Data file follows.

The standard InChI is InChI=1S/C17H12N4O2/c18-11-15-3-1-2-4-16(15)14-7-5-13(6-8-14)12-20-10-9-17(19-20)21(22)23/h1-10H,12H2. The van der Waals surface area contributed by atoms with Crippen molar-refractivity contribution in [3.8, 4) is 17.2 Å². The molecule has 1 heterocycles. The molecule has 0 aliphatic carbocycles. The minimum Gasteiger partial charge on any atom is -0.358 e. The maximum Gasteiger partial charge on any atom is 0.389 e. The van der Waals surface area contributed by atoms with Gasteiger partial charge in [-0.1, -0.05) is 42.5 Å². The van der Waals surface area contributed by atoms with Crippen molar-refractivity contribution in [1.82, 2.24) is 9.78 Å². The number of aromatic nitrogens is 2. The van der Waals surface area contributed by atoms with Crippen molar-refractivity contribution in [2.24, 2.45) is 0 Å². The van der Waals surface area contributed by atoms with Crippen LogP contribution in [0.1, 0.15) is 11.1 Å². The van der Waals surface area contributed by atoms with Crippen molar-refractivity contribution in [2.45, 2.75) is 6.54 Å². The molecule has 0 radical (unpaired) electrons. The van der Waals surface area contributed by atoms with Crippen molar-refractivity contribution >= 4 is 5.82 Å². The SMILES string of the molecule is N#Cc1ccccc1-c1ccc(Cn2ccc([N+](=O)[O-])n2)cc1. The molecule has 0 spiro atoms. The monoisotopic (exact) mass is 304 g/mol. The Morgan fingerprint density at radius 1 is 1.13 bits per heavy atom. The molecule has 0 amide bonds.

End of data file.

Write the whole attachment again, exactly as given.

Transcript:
The standard InChI is InChI=1S/C17H12N4O2/c18-11-15-3-1-2-4-16(15)14-7-5-13(6-8-14)12-20-10-9-17(19-20)21(22)23/h1-10H,12H2. The van der Waals surface area contributed by atoms with Crippen molar-refractivity contribution in [3.8, 4) is 17.2 Å². The molecule has 1 heterocycles. The molecule has 0 aliphatic carbocycles. The minimum Gasteiger partial charge on any atom is -0.358 e. The maximum Gasteiger partial charge on any atom is 0.389 e. The van der Waals surface area contributed by atoms with Gasteiger partial charge in [-0.1, -0.05) is 42.5 Å². The van der Waals surface area contributed by atoms with Crippen molar-refractivity contribution in [1.82, 2.24) is 9.78 Å². The number of aromatic nitrogens is 2. The van der Waals surface area contributed by atoms with Crippen molar-refractivity contribution in [2.24, 2.45) is 0 Å². The van der Waals surface area contributed by atoms with Crippen LogP contribution in [0.1, 0.15) is 11.1 Å². The van der Waals surface area contributed by atoms with Crippen molar-refractivity contribution in [2.45, 2.75) is 6.54 Å². The molecule has 0 radical (unpaired) electrons. The van der Waals surface area contributed by atoms with Crippen molar-refractivity contribution >= 4 is 5.82 Å². The SMILES string of the molecule is N#Cc1ccccc1-c1ccc(Cn2ccc([N+](=O)[O-])n2)cc1. The molecule has 0 spiro atoms. The monoisotopic (exact) mass is 304 g/mol. The Morgan fingerprint density at radius 1 is 1.13 bits per heavy atom. The molecule has 0 amide bonds.